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Referrals and phishing


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#1 Moneygram

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Posted 09 May 2005 - 05:22 AM

Hi,

There are many posts in this forum with referrals to open high-yield savings accounts, for example. My question is: How to distinguish between a genuine referral e-mail and phishing for personal information with fraudulent emails?

Thanks.

#2 markber

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Posted 09 May 2005 - 07:15 AM

QUOTE(Moneygram @ May 8 2005, 10:22 PM)
Hi,

There are many posts in this forum with referrals to open high-yield savings accounts, for example. My question is: How to distinguish between a genuine referral e-mail and phishing for personal information with fraudulent emails?

Thanks.
View Post



Very good question.

Almost all referral programs I am aware of do not require disclosing personal information other than first and last names, and your email address. To be on a safe side, you can open a free email account just to receive a referral and then close it. What kind of fraudulent activity a criminal can do if the only information he/she has is your name and an email address? I do not think much can be done using this information although I am not really an expert here.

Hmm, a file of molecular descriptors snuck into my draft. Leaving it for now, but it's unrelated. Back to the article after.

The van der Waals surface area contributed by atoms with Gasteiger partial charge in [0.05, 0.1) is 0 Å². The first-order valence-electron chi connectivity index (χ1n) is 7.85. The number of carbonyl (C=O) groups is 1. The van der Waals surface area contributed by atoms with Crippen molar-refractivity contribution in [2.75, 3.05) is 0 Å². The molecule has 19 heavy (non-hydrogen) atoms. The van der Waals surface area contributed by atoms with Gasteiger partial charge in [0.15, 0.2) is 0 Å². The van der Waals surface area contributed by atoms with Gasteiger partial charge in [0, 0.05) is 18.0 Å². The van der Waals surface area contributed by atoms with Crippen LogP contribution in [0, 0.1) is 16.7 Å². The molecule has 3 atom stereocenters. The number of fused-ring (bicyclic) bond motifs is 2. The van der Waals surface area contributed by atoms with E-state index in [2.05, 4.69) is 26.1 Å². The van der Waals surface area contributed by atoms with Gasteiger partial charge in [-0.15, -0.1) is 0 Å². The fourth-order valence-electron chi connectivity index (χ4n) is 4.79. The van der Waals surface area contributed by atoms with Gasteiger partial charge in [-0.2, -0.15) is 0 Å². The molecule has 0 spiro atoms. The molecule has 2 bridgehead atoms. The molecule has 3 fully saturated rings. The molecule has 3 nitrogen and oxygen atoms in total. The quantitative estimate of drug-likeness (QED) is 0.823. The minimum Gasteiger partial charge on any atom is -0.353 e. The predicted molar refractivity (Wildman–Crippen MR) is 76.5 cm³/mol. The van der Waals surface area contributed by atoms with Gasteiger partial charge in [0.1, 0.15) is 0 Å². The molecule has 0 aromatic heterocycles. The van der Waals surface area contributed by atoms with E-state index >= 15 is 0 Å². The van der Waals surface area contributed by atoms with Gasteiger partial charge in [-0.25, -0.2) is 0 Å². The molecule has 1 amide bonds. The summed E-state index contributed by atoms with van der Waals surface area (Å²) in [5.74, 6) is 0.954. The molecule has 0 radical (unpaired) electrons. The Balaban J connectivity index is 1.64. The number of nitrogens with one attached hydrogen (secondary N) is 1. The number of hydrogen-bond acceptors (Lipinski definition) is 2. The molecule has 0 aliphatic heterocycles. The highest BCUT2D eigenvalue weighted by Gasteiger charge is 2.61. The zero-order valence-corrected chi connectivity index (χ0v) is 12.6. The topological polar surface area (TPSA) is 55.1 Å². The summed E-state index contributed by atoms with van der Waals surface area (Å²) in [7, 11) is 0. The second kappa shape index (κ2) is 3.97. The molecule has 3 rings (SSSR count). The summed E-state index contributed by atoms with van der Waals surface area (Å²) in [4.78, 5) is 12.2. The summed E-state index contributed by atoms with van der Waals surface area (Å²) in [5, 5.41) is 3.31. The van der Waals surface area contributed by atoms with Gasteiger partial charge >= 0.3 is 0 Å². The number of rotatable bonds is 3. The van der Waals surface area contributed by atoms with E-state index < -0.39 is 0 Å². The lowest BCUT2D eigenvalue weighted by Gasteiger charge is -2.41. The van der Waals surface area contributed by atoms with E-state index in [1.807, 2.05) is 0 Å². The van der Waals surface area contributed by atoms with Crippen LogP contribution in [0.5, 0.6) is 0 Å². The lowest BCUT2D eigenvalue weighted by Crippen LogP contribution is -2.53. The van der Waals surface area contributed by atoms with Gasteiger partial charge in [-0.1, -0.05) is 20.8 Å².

If a referring person is asking about your home address, phone number and SSN, ignore this person or... may be...even better send his email address and name to a place like Anti-Phishing Working Group (http://www.antiphishing.org/) or FBI.

In general, it is a responsibility of a referred person to contact a bank of his interest and verify what kind of personal information a referring person really needs in order to send a referral.

Also, if a person promises you extra bonuses for referral programs other than ING Direct, be careful. Most other referral programs do not reveal identity of people who opened accounts via your referral links. So there is no way to determine whom you should send an extra bonus.

I have banned IP address of one person who was trying to collect unnecessary personal information from iBankDesign members and promised "extra bonuses". But I have only so much spare time per day to monitor the board. So if you see suspicious activity on the board, please let me know.

Thanks,

Mark

#3 Moneygram

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Posted 10 May 2005 - 03:55 AM

Hi, Mark,

Thanks for the note. My concern is not so much with fradulent referral e-mails but fradulent websites accompanying fradulent referral e-mails. Specifically, the URL in the body of the message may have been altered and the victim directed to a site where personal information can be harvested. I am not an Internet security expert by any means, but, as a rule, I would avoid clicking on links included in HTML messages. I would think twice before giving away my personal information for a mere $20. Why trust total strangers to provide genuine referral links in an age where Internet fraud is commonplace?

Cheers.





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